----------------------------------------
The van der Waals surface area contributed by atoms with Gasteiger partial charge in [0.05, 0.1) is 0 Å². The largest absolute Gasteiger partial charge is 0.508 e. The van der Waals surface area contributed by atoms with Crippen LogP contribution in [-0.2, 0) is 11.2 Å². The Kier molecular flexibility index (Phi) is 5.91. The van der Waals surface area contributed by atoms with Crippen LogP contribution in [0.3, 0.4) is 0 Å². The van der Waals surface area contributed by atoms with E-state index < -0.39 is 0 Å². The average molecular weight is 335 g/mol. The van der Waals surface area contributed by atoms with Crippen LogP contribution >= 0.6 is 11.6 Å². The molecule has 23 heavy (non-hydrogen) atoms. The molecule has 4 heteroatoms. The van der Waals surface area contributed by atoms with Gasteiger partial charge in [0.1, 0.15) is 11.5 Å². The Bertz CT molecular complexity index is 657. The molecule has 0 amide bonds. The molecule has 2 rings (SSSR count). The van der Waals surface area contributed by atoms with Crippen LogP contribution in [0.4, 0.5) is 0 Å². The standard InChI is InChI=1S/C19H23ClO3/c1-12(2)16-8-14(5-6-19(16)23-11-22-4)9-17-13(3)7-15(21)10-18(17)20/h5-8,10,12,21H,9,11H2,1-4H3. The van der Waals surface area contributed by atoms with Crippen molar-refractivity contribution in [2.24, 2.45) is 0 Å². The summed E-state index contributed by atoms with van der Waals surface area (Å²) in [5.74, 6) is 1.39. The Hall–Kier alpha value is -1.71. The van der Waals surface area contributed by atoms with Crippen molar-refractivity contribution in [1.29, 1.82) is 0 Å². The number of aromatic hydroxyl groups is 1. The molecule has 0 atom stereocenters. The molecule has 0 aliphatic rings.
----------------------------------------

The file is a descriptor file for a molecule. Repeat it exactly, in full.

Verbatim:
The van der Waals surface area contributed by atoms with Gasteiger partial charge in [0.05, 0.1) is 0 Å². The largest absolute Gasteiger partial charge is 0.508 e. The van der Waals surface area contributed by atoms with Crippen LogP contribution in [-0.2, 0) is 11.2 Å². The Kier molecular flexibility index (Phi) is 5.91. The van der Waals surface area contributed by atoms with Crippen LogP contribution in [0.3, 0.4) is 0 Å². The van der Waals surface area contributed by atoms with E-state index < -0.39 is 0 Å². The average molecular weight is 335 g/mol. The van der Waals surface area contributed by atoms with Crippen LogP contribution >= 0.6 is 11.6 Å². The molecule has 23 heavy (non-hydrogen) atoms. The molecule has 4 heteroatoms. The van der Waals surface area contributed by atoms with Gasteiger partial charge in [0.1, 0.15) is 11.5 Å². The Bertz CT molecular complexity index is 657. The molecule has 0 amide bonds. The molecule has 2 rings (SSSR count). The van der Waals surface area contributed by atoms with Crippen LogP contribution in [0.4, 0.5) is 0 Å². The standard InChI is InChI=1S/C19H23ClO3/c1-12(2)16-8-14(5-6-19(16)23-11-22-4)9-17-13(3)7-15(21)10-18(17)20/h5-8,10,12,21H,9,11H2,1-4H3. The van der Waals surface area contributed by atoms with Crippen molar-refractivity contribution in [2.24, 2.45) is 0 Å². The summed E-state index contributed by atoms with van der Waals surface area (Å²) in [5.74, 6) is 1.39. The Hall–Kier alpha value is -1.71. The van der Waals surface area contributed by atoms with Crippen molar-refractivity contribution in [1.29, 1.82) is 0 Å². The number of aromatic hydroxyl groups is 1. The molecule has 0 atom stereocenters. The molecule has 0 aliphatic rings.